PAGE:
How does Nora conform to society’s expectations about women?
When we meet Nora, her girlish, silly behavior and position of proud housewife create the sense that she happily upholds societal expectations and gladly fulfills the role of a stereotypical middle-class woman in order to lead a comfortable life free from worry. In the opening scene, we see Nora unfazed by Torvald’s diminutive nicknames for her, responding to them and speaking as a child might: “You are going to have a big salary and earn lots and lots of money.” She is obsessed with money, looks, and clothing (“It is delightful to be really well dressed, isn’t it?”), and instead of listening to the troubles of her old friend Mrs. Linde, she selfishly talks about her own good fortune. Furthermore, Nora prioritizes Torvald’s manly pride and keeps secrets from him that might threaten his sense of importance.
As the play progresses, it becomes clear that Nora actually uses her childish behavior to her advantage, understanding that Torvald likes seeing her as a helpless woman and leveraging this to get money and information from him. We see that Nora is actually very aware of the expectations laid on her, and she finds pleasure in rebelling against these expectations. When Torvald mentions how many expenses Nora seems to have, Nora smiles “quietly and happily” about “how many expenses […] skylarks and squirrels have.” In truth, Nora has so many expenses because she is paying off the illegal loan she got in order to save Torvald’s life, and her happy smile shows the pride she takes in her rebellious action. She also admits that she did not find the copy work she did the previous year dull, and that working and earning money (something she equates with being a man) was a “tremendous pleasure.” In securing the loan without her husband’s consent, Nora calls herself a wife with “a head for business” and “the wit to be a little bit clever,” two descriptions that distinctly separate her from the dainty housewife she initially portrays.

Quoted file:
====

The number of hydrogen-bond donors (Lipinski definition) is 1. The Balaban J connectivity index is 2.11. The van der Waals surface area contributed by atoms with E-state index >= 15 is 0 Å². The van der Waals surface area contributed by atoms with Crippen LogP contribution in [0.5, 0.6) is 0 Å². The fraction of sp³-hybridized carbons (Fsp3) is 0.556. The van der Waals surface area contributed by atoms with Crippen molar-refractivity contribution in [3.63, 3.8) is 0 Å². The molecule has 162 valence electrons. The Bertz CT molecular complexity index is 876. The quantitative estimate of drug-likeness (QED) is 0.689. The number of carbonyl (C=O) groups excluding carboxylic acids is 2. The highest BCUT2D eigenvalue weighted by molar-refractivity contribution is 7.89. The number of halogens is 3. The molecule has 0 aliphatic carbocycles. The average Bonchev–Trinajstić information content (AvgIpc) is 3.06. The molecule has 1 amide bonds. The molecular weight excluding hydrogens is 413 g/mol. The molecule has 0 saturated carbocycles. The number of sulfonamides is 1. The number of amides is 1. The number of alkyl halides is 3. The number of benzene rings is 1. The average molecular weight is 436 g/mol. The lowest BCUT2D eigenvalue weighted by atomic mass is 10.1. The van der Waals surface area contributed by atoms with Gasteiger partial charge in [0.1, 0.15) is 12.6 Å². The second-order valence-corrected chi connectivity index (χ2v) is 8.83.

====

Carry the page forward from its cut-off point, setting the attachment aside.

Nora generally conforms to societal expectations because she has been raised and shaped to do so. But in her moments of rebellion, she catches glimpses of another world, and in order to explore it, she ultimately leaves conventional society. As she tells Torvald in their final confrontation, Nora’s father groomed her as a “doll child” and once she was properly trained, he transferred ownership of her over to Torvald. Nora recognizes the advantages her beautiful, dainty appearance give her, often admiring her own looks, which conform to society’s standards of beauty. Yet, when she could take advantage of Dr. Rank’s devotion to her, she refuses anything from him, demonstrating an understanding of her limits in conforming to conventional society. Ultimately, Nora must shed any association with traditional society in order to know whether she ever wants to be a part of this society again.